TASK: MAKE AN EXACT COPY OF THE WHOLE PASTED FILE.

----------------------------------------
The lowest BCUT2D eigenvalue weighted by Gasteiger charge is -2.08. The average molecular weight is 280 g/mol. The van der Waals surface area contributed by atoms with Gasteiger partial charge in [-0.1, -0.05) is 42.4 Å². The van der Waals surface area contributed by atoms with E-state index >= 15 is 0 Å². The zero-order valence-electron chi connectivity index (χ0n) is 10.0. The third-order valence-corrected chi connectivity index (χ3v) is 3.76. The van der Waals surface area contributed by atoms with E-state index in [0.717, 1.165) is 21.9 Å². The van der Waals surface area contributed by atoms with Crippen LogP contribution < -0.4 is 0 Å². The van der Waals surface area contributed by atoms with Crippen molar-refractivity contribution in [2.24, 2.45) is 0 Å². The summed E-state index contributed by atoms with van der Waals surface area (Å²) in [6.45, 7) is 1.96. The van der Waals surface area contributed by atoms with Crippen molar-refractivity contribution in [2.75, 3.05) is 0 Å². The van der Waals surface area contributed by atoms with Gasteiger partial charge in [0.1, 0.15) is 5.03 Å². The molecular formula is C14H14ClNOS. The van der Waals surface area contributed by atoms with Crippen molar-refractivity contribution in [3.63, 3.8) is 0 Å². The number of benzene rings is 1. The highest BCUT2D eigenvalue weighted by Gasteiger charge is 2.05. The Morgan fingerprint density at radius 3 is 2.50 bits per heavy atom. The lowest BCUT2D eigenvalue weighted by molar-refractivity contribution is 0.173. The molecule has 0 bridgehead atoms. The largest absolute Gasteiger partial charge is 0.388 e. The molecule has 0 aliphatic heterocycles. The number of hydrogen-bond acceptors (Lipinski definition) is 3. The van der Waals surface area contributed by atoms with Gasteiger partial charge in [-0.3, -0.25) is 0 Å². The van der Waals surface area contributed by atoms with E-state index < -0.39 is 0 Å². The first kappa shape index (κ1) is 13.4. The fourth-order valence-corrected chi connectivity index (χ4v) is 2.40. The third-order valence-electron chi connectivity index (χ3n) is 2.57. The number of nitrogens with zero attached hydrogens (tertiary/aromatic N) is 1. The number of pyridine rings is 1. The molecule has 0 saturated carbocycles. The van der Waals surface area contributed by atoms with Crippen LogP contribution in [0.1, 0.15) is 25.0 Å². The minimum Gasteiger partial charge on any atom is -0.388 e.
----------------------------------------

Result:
The lowest BCUT2D eigenvalue weighted by Gasteiger charge is -2.08. The average molecular weight is 280 g/mol. The van der Waals surface area contributed by atoms with Gasteiger partial charge in [-0.1, -0.05) is 42.4 Å². The van der Waals surface area contributed by atoms with E-state index >= 15 is 0 Å². The zero-order valence-electron chi connectivity index (χ0n) is 10.0. The third-order valence-corrected chi connectivity index (χ3v) is 3.76. The van der Waals surface area contributed by atoms with E-state index in [0.717, 1.165) is 21.9 Å². The van der Waals surface area contributed by atoms with Crippen LogP contribution < -0.4 is 0 Å². The van der Waals surface area contributed by atoms with Crippen molar-refractivity contribution in [2.24, 2.45) is 0 Å². The summed E-state index contributed by atoms with van der Waals surface area (Å²) in [6.45, 7) is 1.96. The van der Waals surface area contributed by atoms with Crippen molar-refractivity contribution in [2.75, 3.05) is 0 Å². The van der Waals surface area contributed by atoms with Gasteiger partial charge in [0.1, 0.15) is 5.03 Å². The molecular formula is C14H14ClNOS. The van der Waals surface area contributed by atoms with Crippen molar-refractivity contribution in [3.63, 3.8) is 0 Å². The number of benzene rings is 1. The highest BCUT2D eigenvalue weighted by Gasteiger charge is 2.05. The Morgan fingerprint density at radius 3 is 2.50 bits per heavy atom. The lowest BCUT2D eigenvalue weighted by molar-refractivity contribution is 0.173. The molecule has 0 bridgehead atoms. The largest absolute Gasteiger partial charge is 0.388 e. The molecule has 0 aliphatic heterocycles. The number of hydrogen-bond acceptors (Lipinski definition) is 3. The van der Waals surface area contributed by atoms with Gasteiger partial charge in [-0.3, -0.25) is 0 Å². The van der Waals surface area contributed by atoms with E-state index < -0.39 is 0 Å². The first kappa shape index (κ1) is 13.4. The fourth-order valence-corrected chi connectivity index (χ4v) is 2.40. The third-order valence-electron chi connectivity index (χ3n) is 2.57. The number of nitrogens with zero attached hydrogens (tertiary/aromatic N) is 1. The number of pyridine rings is 1. The molecule has 0 saturated carbocycles. The van der Waals surface area contributed by atoms with Crippen LogP contribution in [0.1, 0.15) is 25.0 Å². The minimum Gasteiger partial charge on any atom is -0.388 e.